Adorno and the Political

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Routledge, 2006 - Philosophy - 205 pages
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Interest in Theodor W. Adorno continues to grow in the English-speaking world as the significance of his contribution to philosophy, social and cultural theory, as well as aesthetics is increasingly recognized. Espen Hammer's lucid book is the first to properly analyze the political implications of his work, paying careful attention to Adorno's work on key thinkers such as Kant, Hegel and Benjamin.

Examining Adorno's political experiences and assessing his engagement with Marxist as well as liberal theory, Hammer looks at the development of Adorno's thought as he confronts Fascism and modern mass culture. He then analyzes the political dimension of his philosophical and aesthetic theorizing. By addressing Jürgen Habermas's influential criticisms, he defends Adorno as a theorist of autonomy, responsibility and democratic plurality. He also discusses Adorno's relevance to feminist and ecological thinking. As opposed to those who see Adorno as someone who relinquished the political, Hammer's account shows his reflections to be, on the most fundamental level, politically motivated and deeply engaged.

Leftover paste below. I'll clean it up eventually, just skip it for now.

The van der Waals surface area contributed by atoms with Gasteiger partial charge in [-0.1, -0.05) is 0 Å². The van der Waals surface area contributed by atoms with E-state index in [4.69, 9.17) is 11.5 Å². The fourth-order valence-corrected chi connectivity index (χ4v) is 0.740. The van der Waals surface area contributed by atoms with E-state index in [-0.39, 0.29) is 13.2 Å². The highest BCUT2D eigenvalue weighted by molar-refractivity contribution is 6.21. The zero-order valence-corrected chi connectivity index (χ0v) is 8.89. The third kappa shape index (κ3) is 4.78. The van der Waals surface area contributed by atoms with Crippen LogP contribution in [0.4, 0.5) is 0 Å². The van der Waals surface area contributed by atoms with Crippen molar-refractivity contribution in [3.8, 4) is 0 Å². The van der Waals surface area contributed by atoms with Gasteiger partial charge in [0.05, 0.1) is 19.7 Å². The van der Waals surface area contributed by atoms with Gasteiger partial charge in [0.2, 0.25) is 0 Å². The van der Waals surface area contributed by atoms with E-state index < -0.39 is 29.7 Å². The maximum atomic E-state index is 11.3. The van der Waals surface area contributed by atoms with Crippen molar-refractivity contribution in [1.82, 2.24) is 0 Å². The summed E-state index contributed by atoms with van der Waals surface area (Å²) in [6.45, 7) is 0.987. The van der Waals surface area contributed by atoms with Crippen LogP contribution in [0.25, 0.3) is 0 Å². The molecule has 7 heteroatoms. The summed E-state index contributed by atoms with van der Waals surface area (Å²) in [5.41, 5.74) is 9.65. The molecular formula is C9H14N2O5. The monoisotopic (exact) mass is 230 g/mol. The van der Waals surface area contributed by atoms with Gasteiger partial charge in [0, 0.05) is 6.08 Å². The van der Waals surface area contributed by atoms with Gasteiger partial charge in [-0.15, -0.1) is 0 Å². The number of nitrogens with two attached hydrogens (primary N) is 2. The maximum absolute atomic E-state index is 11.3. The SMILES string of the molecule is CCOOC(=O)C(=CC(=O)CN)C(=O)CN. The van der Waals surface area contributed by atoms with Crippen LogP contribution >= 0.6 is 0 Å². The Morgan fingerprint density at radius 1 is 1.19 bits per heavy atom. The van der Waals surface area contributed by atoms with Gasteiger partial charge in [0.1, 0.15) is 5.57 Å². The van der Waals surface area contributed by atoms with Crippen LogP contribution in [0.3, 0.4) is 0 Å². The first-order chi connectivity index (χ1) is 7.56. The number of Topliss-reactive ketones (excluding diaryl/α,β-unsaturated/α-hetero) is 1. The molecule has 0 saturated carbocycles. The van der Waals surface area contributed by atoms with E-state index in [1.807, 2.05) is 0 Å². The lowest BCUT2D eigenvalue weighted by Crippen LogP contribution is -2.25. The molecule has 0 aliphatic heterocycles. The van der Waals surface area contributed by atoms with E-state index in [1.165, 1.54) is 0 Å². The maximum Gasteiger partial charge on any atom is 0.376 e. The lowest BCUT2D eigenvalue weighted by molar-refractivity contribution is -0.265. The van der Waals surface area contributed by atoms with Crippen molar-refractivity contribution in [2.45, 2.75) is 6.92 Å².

This invigorating exploration of a major political thinker is a useful introduction to his thought as a whole, and will be of interest to scholars and students in the fields of philosophy, sociology, politics and aesthetics.

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About the author (2006)

Espen Hammer is Professor of Philosophy at Temple University. He has lectured widely in the United States and Europe, and he is a former Alexander von Humboldt Fellow at the University of Frankfurt. He has also been a Visiting Professor at the New School for Social Research and the University of Pennsylvania. He is the author of Stanley Cavell: Skepticism, Subjectivity, and the Ordinary (2002) and Adorno and the Political (2005), and the editor of German Idealism: Contemporary Perspectives (2007).